Video: Fighting (clean) With Your Partner Can Strengthen Your Relationship
When two people are in a loving relationship, fighting is part of the package, so to speak. If agreeing with yourself is not always easy, imagine what happens when two people with likes, interests, points of view and, above all, with different family stories, try to connect. Come on, having disagreements is completely normal! And far from undermining your relationship, those disagreements can make it stronger and more satisfying for both of you.
But it is very important that if they fight they do it cleanly, which is nothing other than doing it in a positive way, and that nurtures and fortifies the relationship.
Rule # 1: Don't prolong the drama. If something bothers you, express it. We already said: keeping what you feel only takes you to explode six months later, when you feel like you can't take it anymore. Punishing the other person with silence, actually punishes both, because the problem is not solved, but becomes the elephant in the room that nobody wants to mention. Pay special attention to the misconception that, if he loves you, he will have the power to read your mind and give you just what you need. Expressing what you think and feel is your responsibility.
Rule # 2: Choose the right time to speak. Wait until the initial outburst of anger passes, because trying to clear things up in that state is like trying to put out a fire with gasoline. Count to ten (or up to ten thousand) until you feel calm and in control. Still, wait for the most opportune moment to dialogue. Never try to resolve a conflict if you and he can't give you 100 percent attention (meaning: no talking while he is texting or checking your status on Facebook). Couples who get along best, believe it or not, make appointments to touch base and clear up problems.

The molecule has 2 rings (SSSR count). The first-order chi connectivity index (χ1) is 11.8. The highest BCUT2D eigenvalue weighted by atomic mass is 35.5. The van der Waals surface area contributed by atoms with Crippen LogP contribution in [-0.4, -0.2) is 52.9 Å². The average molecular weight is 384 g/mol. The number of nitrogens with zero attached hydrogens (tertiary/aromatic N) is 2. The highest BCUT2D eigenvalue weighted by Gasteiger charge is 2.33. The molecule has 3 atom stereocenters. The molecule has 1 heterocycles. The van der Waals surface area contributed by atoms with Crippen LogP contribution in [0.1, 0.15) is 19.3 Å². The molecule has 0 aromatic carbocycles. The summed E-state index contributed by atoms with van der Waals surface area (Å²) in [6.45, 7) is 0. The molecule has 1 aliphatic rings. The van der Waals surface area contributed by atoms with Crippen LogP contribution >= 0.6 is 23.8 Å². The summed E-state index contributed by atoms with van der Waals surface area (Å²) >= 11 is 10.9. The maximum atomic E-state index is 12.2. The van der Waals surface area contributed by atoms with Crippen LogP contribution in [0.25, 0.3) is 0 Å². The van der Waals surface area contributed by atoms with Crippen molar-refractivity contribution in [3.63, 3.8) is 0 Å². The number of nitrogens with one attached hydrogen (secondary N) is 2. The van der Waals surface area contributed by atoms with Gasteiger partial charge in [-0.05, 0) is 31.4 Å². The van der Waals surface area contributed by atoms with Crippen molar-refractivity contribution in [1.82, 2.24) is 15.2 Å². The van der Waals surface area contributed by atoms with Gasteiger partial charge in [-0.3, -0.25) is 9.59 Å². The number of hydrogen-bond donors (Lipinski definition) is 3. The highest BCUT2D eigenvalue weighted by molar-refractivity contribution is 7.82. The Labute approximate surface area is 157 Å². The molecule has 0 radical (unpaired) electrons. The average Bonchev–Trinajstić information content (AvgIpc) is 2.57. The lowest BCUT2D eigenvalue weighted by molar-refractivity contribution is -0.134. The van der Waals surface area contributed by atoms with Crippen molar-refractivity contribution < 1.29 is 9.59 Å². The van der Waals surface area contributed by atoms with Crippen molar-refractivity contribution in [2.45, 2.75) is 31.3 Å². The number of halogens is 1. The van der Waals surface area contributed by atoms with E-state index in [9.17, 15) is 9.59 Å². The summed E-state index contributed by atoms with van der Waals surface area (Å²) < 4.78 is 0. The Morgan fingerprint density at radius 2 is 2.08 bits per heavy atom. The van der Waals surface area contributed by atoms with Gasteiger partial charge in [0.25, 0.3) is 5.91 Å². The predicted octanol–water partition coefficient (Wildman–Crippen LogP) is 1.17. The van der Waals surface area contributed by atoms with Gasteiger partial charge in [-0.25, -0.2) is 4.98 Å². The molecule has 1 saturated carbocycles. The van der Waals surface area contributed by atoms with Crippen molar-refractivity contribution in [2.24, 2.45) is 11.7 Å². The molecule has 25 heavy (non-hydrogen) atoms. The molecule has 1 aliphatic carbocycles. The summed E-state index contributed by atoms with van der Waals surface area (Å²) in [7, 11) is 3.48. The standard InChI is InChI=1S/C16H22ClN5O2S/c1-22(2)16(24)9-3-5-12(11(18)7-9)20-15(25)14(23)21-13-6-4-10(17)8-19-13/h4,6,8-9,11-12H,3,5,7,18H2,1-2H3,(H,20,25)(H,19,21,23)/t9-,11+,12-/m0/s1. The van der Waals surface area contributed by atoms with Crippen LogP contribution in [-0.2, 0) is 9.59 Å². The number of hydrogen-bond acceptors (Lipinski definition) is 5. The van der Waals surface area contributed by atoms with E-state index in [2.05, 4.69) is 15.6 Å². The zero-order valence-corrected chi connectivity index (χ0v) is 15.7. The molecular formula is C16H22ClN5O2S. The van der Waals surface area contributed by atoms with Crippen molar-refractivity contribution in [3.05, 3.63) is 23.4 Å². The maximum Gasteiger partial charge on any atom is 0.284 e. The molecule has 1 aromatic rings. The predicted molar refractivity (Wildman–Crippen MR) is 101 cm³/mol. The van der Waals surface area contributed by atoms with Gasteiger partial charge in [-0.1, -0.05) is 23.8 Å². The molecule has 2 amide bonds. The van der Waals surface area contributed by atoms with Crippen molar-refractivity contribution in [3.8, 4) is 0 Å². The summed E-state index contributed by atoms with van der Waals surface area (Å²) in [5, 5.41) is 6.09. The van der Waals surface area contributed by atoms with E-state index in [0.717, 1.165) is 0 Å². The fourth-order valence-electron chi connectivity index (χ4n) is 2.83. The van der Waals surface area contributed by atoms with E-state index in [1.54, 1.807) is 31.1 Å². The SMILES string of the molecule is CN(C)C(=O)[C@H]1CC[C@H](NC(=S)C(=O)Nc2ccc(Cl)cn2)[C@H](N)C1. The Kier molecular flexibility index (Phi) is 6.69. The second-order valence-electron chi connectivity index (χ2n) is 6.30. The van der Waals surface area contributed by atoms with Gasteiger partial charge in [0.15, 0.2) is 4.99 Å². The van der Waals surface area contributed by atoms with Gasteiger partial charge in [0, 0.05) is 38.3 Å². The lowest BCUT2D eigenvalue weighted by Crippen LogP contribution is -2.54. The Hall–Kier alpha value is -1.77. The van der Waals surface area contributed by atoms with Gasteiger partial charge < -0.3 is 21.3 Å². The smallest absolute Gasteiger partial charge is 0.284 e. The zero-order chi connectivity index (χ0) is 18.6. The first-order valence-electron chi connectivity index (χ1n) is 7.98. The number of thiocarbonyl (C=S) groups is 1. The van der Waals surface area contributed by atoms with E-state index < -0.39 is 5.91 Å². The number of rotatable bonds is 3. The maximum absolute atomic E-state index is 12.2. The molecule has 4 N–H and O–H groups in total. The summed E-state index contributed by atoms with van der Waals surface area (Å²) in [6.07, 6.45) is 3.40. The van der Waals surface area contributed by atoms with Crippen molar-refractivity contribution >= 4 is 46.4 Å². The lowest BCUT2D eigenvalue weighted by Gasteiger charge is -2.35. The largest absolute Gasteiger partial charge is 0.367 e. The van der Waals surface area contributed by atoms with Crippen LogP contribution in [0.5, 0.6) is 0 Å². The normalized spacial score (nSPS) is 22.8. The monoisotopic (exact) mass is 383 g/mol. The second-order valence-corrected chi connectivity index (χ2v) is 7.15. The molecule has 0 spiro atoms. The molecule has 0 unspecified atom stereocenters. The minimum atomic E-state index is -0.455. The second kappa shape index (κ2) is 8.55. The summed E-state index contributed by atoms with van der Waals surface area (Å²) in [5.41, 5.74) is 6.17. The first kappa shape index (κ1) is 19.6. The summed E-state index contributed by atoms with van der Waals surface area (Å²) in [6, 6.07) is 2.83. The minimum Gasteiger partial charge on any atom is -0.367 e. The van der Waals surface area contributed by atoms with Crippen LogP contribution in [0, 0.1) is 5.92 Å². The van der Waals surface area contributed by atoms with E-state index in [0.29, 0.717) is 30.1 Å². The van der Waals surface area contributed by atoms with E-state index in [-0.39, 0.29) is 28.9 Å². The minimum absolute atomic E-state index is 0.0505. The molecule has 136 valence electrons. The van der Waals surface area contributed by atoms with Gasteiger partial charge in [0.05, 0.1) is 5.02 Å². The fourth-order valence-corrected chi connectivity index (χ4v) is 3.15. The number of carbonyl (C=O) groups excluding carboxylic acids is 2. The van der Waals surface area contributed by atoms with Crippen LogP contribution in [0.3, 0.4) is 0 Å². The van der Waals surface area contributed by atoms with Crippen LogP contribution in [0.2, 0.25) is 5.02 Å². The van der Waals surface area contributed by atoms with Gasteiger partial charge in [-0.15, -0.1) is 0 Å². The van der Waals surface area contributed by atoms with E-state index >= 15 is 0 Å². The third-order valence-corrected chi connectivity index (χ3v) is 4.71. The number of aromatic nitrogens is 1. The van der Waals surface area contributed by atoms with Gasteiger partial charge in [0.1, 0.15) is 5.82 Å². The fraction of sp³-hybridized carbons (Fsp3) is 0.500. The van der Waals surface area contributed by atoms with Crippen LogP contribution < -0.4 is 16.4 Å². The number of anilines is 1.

Rule # 3: Talk about yourself, not him. Find the least explosive way to express how you feel. Why are these three words in italics? Because, according to experts, the correct way to approach the issue is not by accusing the other, which only manages to raise their defenses, but by telling them how you feel about the situation. Notice the difference between saying "You are an inconsiderate person who never takes my feelings into account!" And expressing how you feel about the other's behavior: "When you tell me that you are going to go through me and you don't, I feel … worried / nervous / irritated / abandoned…”.
Rule # 4: Don't tangle the plot. This is another way of saying that they do not disperse or ramble on the central theme. Before you begin, be clear about what specifically you need to clarify. If they discuss money (according to statistics, the number one cause of quarrels between couples) do not bring up their habit of nail biting or what their mother said six months ago and that hurt your soul. Focus on the issue before you, which is the only one you can solve.
Rule # 5: Do not attack or offend. Yes, in the heat of the fight anything can be said, but remember that when you offend, it's like when you throw a bucket of water. Even if you try, you will no longer be able to pick it up. Insults, yelling, sarcasm and threats are not the best tools for dialogue. How do you react when they offend or insult you? Do offenses lead you to try to solve things with tact and sensitivity … or lead you to hit back, but empowered?
Rule # 6: Give yourself a time out. They started well, talking about how each one feels … until suddenly something he said offended you and, like in an Arnold Schwarzenegger movie, you returned fire. This is the time to take time to calm down and regain control. In fact, the most effective thing is to agree, before starting to speak, that if either of them gets confused, they will take time out to refresh their spirits.
Rule # 7: Don't fight to win. No, you have not misread. The idea is not to beat your opponent in any way, but to resolve the situation for the good of both. For the same reason, make sure that your goal is to communicate with respect and love to resolve the conflict.
Rule # 8: Don't involve others. What your mother-in-law said or what your best friend thinks of him is irrelevant and will only worsen the conflict.
Rule # 9: Accept differences of opinion. It is logical that, in some cases, they do not think the same. But if both agree on the non-negotiable aspects of the relationship, do not waste time on the minutiae, such as the tastes and preferences of each other. Respect the right of both of you to think differently.
Rule # 10: Accentuate and focus on the positive. After you clear things up, take time to celebrate the good in the relationship. Take a walk hand in hand, treat yourself to a romantic dinner or simply enjoy the wonderful pleasure of being together … and in harmony.